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How safe are Air National Guard KC-135's?
MILWAUKEE - Are the lives of our service men and women in danger?
It’s a question you’ve raised after the fourth emergency landing for the 128th Air Refueling Wing this year.
A KC-135 jet engine was forced to land outside of Indianapolis at Grissom Air Reserve Base Tuesday, after one of its hydraulic systems failed.
Col. Ted Metzgar is Wing Commander of the 128th and is one of many people who helped devise a plan of action for the in-flight emergency.
“We all get on the radio and collaborate together to come up with the best game plan. We fly with electronic publications that are very extensive,” said Metzgar.
The jet is equipped with three hydraulic systems. They believe the right one went out on Tuesday.
After inspecting the plane, a mechanical crew said they were not yet sure what caused the failure.
A loss of the hydraulics shut down other systems used to land the KC-135, which is why the three-person crew opted for the longer runway at Grissom.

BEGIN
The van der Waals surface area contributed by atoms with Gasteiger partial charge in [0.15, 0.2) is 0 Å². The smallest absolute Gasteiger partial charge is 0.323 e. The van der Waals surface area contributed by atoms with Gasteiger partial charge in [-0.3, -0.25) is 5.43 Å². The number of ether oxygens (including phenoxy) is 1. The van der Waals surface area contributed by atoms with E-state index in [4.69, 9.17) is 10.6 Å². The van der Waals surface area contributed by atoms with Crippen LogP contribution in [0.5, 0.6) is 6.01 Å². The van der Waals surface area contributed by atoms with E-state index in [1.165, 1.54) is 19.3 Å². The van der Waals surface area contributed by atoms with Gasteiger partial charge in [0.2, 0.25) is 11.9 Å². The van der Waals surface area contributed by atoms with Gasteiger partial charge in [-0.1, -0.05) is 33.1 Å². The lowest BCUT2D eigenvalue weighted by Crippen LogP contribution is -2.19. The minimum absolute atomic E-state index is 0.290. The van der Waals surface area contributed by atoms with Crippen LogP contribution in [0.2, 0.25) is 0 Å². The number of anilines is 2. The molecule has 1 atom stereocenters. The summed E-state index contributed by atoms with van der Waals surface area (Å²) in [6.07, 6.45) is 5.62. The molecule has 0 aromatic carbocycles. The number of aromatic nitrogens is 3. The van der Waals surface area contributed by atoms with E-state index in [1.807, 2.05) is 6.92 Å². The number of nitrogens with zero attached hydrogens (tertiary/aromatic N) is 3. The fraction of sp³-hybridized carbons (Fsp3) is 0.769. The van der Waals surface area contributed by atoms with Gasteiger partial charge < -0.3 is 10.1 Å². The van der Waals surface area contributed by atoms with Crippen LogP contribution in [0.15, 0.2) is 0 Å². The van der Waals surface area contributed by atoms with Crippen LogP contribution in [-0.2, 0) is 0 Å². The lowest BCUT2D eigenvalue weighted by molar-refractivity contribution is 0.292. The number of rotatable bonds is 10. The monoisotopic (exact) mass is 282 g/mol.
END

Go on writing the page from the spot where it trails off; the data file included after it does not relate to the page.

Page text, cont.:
It allowed them to land with more speed than normal.
Metzgar tells TODAY’S TMJ4 the situation should not be of great concern.
“We have a simulator here and we go through these emergencies here all the time.”
To safely land, crew members had to manually crank the jet's flaps open, but Metzgar says the crew never lost control of the airplane.
“You could lose all hydraulics and still fly the airplane. It's not ideal but it's built that way,” said Metzgar.
In May, the crew of a KC-135 turned around minutes after taking off.
A gauge in the flight deck alerted the crew of fuel flow problems. Mechanics later determined a newly installed sensor was faulty.
Weeks earlier, an oil pressure light forced another crew to turn around shortly after takeoff.
The 128th tells us the switch for the oil pressure was an original one, and it was worn out.
They have not found any trend in the recent emergency issues.
The jet's motor is retrieved after every flight and reviewed.
Analysts track the information and look for trends. They also compare the information with the 22 other Air National Guard wings that fly these tankers.
In addition, each plane goes through mandatory full inspection every two years.